Silent Writers, Flower Bombs, and Awkward 1st Dates

by P. Braithwaite

Have you ever felt something so strongly – convinced of it with every ounce of your being – yet you were unable to adequately articulate your truth? I find myself in this predicament over and over again in my dating life. I constantly find myself standing in a truth that I don’t yet feel comfortable enough to convey.I should amend that, I find myself standing in a truth that I don’t feel confident enough to explore with men…

Let me be more specific…

I have this theory, right? I am writing a book around the theory that how men see God can give us insight into how men will react in their romantic relationships. I have pitched this theory to agents, I have discussed it with strangers, I have sat with interesting men I didn’t know in an effort to fully explore this thought.

It would seem that I stand firmly and authentically in this idea, but here’s the confession: I don’t ever really test this theory in my dating life.

Over dinners, during happy hour, or while cuddled in bed, I am unable to push myself to “go there” with men I’m interested in. I may ask my potential suitors how they feel about God, but it’s as if my brain cannot dissect the answers with the same skill that I use when interviewing for the book. I have a BA in print journalism and years of professional experience, but it’s as if the journalistic part of me shuts off when I’m talking about God with someone I want to be with.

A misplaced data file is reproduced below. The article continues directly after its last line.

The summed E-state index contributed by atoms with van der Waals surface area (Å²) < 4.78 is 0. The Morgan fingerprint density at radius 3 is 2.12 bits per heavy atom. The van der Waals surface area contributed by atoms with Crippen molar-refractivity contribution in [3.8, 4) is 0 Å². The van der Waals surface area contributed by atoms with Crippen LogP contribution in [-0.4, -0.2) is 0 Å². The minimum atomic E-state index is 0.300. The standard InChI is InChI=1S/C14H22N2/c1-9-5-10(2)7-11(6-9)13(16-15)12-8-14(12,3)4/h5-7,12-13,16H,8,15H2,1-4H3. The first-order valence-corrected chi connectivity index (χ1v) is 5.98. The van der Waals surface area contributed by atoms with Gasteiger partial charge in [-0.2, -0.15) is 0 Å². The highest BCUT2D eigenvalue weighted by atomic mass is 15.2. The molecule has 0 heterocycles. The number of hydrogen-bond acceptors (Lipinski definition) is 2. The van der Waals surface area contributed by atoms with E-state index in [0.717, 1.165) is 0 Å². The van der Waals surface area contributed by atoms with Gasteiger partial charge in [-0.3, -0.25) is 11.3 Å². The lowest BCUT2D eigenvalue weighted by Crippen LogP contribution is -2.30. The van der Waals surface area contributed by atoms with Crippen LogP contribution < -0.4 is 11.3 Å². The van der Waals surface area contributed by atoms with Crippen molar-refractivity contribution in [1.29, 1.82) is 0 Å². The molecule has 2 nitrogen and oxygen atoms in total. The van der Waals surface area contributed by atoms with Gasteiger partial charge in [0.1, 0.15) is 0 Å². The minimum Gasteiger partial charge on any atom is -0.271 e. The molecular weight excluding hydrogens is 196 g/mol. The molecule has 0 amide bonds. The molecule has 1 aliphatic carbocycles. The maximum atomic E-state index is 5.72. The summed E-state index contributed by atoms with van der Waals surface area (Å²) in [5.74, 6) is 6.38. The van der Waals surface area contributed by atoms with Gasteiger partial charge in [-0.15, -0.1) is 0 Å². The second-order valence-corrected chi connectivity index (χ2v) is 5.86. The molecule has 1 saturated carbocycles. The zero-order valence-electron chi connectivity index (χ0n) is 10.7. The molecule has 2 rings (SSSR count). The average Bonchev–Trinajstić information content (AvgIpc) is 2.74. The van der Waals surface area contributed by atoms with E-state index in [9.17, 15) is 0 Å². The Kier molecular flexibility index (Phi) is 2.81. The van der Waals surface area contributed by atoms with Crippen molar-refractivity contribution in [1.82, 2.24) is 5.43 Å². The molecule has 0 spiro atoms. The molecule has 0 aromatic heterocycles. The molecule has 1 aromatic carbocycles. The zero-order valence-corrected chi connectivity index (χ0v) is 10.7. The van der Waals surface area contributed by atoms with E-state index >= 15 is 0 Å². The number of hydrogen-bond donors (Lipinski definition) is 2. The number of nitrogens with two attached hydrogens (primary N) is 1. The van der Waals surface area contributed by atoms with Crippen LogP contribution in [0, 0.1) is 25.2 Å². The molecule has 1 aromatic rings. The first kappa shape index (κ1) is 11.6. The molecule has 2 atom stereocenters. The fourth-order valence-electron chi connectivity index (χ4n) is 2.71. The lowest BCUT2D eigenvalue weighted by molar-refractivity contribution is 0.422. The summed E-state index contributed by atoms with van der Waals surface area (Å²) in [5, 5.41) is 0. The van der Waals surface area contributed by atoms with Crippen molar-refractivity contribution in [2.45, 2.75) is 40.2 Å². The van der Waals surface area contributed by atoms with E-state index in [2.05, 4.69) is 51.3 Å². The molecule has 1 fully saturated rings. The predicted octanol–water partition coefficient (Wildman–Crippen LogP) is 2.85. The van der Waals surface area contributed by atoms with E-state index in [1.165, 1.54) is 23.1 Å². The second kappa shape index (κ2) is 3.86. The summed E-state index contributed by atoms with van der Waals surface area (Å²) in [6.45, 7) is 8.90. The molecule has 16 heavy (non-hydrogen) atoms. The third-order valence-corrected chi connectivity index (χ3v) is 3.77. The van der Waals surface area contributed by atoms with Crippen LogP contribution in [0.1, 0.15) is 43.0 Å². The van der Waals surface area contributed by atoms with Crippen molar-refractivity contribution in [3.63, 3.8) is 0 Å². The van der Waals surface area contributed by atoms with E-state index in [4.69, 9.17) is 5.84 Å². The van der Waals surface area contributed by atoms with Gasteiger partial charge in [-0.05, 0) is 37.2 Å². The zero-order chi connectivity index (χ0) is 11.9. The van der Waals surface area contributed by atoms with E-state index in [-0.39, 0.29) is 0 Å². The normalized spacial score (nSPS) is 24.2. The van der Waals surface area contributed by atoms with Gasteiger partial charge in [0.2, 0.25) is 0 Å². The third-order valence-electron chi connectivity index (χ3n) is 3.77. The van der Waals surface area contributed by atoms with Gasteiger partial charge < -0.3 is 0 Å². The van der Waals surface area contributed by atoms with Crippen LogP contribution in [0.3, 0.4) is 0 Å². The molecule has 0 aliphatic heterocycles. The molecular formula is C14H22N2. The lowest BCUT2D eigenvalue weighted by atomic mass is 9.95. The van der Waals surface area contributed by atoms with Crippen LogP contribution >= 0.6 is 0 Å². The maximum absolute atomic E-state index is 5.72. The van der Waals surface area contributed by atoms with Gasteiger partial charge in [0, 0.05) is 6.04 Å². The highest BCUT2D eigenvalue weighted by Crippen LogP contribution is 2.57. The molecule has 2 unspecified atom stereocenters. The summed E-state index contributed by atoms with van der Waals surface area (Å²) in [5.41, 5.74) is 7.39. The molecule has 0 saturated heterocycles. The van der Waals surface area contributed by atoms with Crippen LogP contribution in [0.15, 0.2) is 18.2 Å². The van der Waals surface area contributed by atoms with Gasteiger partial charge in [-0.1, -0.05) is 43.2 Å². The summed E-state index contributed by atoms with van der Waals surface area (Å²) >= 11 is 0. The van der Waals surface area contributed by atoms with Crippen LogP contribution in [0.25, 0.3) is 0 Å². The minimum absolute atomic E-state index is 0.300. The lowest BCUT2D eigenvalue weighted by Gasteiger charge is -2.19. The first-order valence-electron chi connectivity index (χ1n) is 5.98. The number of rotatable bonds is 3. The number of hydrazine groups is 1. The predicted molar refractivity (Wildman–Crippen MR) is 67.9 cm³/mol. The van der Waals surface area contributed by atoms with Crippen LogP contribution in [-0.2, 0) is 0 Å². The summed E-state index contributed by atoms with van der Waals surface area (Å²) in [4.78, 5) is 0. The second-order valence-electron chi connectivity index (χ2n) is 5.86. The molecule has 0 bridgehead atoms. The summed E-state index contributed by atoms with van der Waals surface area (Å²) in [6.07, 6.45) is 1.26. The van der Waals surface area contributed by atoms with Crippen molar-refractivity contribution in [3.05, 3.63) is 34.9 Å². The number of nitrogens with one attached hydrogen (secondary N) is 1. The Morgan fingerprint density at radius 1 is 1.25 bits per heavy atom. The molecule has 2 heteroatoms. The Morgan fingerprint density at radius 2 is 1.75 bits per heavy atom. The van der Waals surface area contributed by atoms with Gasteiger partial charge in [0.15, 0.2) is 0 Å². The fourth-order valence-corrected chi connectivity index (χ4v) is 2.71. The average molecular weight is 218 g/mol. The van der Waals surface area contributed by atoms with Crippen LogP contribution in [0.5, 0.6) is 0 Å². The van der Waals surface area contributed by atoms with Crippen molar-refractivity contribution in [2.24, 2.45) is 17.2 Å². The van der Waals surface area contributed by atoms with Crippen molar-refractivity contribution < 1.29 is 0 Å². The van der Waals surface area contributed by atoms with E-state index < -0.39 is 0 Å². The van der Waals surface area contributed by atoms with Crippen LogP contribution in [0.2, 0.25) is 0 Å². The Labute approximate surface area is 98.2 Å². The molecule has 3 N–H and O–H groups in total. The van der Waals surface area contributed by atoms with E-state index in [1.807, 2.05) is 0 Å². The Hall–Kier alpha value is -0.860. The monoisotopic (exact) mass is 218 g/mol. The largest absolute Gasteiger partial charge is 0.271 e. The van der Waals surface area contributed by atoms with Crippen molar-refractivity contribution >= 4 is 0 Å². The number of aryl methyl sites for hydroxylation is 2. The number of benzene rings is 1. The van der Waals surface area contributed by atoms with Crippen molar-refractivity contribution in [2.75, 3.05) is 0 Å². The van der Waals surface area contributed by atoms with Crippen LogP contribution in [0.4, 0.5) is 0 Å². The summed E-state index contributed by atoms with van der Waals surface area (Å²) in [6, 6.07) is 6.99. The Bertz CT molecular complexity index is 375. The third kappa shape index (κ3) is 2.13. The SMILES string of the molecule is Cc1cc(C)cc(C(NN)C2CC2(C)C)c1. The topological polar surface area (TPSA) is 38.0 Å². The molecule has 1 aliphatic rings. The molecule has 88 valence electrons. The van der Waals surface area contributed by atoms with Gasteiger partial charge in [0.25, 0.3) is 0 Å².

Why? I suspect that the dreamer and the journalist cannot live at the same time. If a man I’m dating tells me he is very confused about his ideas around God, it becomes fairly obvious that the conclusions I draw might be detrimental to our budding relationship. How can I dream about this new man coming to Christmas dinner or backpacking with me across Europe when my journalistic side is wondering about the implications of his “God confusion?” One side of me has to shut the hell up, and most often the writer gets shut down.

And so, the truth is, I ignore the topic all together.  While nibbling on a breadstick or sipping a martini, I remark that I’m working on a book about men and God. I expound on the theory and almost always the man across the table from me his interested.  When he says, “You should interview me?” (and he almost always does) I smile and nod, but I never actually do.

There’s a song called “Lotus Flower Bomb,” and at the beginning the rapper Wale states, “I want to enjoy the luxury of not knowing each other for real…”

I want the same thing Wale wants, but somehow, wanting that seems counter-productive…

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